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Floods in Germany: On the Verge of an Electoral Earthquake

Floods in Germany: On the Verge of an Electoral Earthquake
 Alexandre Robinet-Borgomano
Senior Fellow - Germany
 Marion Van Renterghem
Senior Reporter, Albert-Londres Prize Winner and Author

The floods that devastated western Germany in July 2021 will mark a turning point in German politics. Considered the biggest natural disaster in the country in recent decades, the floods killed more than 170 people, according to an estimation on July 20. In an unapologetic show of the consequences of climate change, they put the environmental emergency back at the center of the election campaign. With two months to go before federal elections, these floods could have a decisive impact on the appointment of the next Chancellor.  

As she returned from Washington, where she was received for the first time by President Joe Biden, Angela Merkel expressed her sorrow at the disaster by walking through a desert of ruins that she herself described as "phantom-like" and "surreal". She assured the affected populations of massive and rapid financial support to rebuild the region. On July 21, the federal government approved 200 million euros in emergency aid, in addition to the 200 million released by the Länder affected by the floods. Finally, in order to enable the rapid reconstruction of destroyed infrastructure and housing, the government insisted on lifting the administrative constraints that too often hinder new construction projects in Germany. 

The origins of the disaster 

How could such a disaster occur in a country used to crisis management? The dramatic outcome of these floods obviously raises the question of the personal responsibility of the Minister of the Interior, the Bavarian conservative Horst Seehofer (CSU). He is responsible for the Federal Agency for Civil Protection and Disaster Prevention, even though disaster protection is traditionally the responsibility of the Länder. As with the health crisis, this disaster has led to a questioning of federalism. It has called for a better division of powers between the federal state and the Länder, which could lead to strengthening the central state in order to better deal with exceptional situations.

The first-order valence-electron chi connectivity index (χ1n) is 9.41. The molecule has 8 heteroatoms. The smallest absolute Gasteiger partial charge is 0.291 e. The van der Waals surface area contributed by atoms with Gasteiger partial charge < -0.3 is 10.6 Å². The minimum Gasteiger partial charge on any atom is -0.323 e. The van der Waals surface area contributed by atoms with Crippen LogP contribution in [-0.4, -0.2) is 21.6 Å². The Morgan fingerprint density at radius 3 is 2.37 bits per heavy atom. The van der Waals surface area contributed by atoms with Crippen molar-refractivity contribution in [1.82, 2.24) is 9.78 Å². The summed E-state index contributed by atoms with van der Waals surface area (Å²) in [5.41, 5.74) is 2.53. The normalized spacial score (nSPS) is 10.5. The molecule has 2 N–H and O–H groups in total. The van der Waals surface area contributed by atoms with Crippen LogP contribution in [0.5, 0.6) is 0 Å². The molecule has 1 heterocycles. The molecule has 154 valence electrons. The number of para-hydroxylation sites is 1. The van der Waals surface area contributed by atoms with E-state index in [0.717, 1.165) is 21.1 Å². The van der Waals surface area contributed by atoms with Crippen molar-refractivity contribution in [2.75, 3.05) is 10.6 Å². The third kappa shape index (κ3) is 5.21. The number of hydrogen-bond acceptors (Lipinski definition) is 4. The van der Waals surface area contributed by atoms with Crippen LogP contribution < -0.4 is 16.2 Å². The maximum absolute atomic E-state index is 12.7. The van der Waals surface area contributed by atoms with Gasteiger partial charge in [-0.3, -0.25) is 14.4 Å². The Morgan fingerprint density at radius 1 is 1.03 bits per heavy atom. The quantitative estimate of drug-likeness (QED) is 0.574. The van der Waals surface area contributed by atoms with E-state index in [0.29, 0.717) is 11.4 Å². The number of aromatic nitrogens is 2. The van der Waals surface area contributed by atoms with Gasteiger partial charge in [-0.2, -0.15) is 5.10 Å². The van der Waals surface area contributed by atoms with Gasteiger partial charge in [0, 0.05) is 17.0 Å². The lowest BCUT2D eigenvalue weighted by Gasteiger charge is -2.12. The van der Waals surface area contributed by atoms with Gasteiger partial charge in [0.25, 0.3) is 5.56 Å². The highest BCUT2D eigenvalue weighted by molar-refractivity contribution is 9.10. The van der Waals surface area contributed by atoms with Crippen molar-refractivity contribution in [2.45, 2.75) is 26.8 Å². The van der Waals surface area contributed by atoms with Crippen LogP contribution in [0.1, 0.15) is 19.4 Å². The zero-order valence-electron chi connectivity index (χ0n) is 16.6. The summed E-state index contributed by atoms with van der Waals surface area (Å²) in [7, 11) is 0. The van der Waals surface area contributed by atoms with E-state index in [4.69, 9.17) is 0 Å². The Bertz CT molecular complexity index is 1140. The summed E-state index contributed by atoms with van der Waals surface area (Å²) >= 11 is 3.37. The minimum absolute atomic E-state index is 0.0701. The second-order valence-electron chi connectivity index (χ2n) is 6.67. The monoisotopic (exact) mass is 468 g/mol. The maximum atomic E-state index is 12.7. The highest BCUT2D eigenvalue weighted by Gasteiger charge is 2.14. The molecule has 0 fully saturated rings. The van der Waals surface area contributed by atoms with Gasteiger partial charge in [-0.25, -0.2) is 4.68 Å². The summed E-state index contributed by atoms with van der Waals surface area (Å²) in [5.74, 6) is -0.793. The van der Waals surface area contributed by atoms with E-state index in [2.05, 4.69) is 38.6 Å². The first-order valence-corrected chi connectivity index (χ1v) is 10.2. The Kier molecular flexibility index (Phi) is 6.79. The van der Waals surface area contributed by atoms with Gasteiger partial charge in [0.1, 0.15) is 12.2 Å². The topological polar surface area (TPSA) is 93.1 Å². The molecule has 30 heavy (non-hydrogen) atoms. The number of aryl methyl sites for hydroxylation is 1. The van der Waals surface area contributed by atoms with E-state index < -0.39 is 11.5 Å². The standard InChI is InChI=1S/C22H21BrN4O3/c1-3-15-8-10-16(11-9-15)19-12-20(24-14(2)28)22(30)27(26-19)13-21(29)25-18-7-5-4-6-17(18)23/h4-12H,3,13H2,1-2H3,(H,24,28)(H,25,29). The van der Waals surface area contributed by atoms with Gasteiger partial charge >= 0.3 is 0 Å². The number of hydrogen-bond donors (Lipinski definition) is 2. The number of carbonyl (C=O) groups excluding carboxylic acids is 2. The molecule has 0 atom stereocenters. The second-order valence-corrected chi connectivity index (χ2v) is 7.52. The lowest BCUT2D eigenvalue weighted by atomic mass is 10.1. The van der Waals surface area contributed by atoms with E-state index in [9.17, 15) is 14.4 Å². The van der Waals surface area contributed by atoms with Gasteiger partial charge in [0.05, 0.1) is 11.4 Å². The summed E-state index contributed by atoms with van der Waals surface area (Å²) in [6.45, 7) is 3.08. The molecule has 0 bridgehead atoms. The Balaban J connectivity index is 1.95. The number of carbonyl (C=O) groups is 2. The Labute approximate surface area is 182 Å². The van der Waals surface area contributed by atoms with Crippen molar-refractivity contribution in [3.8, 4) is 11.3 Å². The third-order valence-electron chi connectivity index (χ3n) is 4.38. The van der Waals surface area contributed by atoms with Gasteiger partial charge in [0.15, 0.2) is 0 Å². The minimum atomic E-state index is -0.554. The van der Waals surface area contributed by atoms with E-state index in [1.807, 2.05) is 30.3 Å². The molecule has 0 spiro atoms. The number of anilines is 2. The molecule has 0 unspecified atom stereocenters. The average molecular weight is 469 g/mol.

These floods also raise the question of the failure of the disaster prevention system in Germany.

These floods also raise the question of the failure of the disaster prevention system in Germany. A study by Hanna Cloke, a professor of hydrology at the University of Reading, taken up in The Times and widely commented on in the German press, points to a "monumental failure of the system" in Germany's handling of the crisis - the authorities were warned of the weather risk two days before the disaster by EFAS, the European Flood Awareness System.

While it is still too early to assess who was responsible for what, it seems certain that the alert was indeed transmitted by the federal government to the Länder in question, but it did not reach the inhabitants. That raises the question of the most effective alarm system, between a digital method, such as an app, or traditional sirens.

However, the main weakness revealed by this crisis has less to do with the country's federal structure or its warning system than with the distribution of its population across the country. The impact of natural hazards ultimately comes down to chance and points of weakness: the bad weather mainly affected the southern part of the Rhine-Ruhr, a vast metropolitan area with a particularly high population density. That inevitably makes it more vulnerable and targeted protection more difficult. 

Campaigning in troubled waters

The exceptional nature of these floods echoes the unprecedented heat waves that hit the United States and Canada a few weeks ago - and reminds us that our societies will have to deal with increasingly extreme climatic events in the future. However, it should be pointed out that bad weather has long been present in German political life.

In 1962, Helmut Schmidt (SPD), then Minister of the Interior of the city-state of Hamburg, truly met the image as a statesman when he reacted to the historic flooding of the Elbe River, which, on the night of February 16-17, 1962, caused nearly 340 deaths. When severe floods hit Northern Europe in August 2002, in a particularly intense pre-electoral context, outgoing Chancellor Gerhard Schröder won the PR battle by going on the ground with rubber boots on.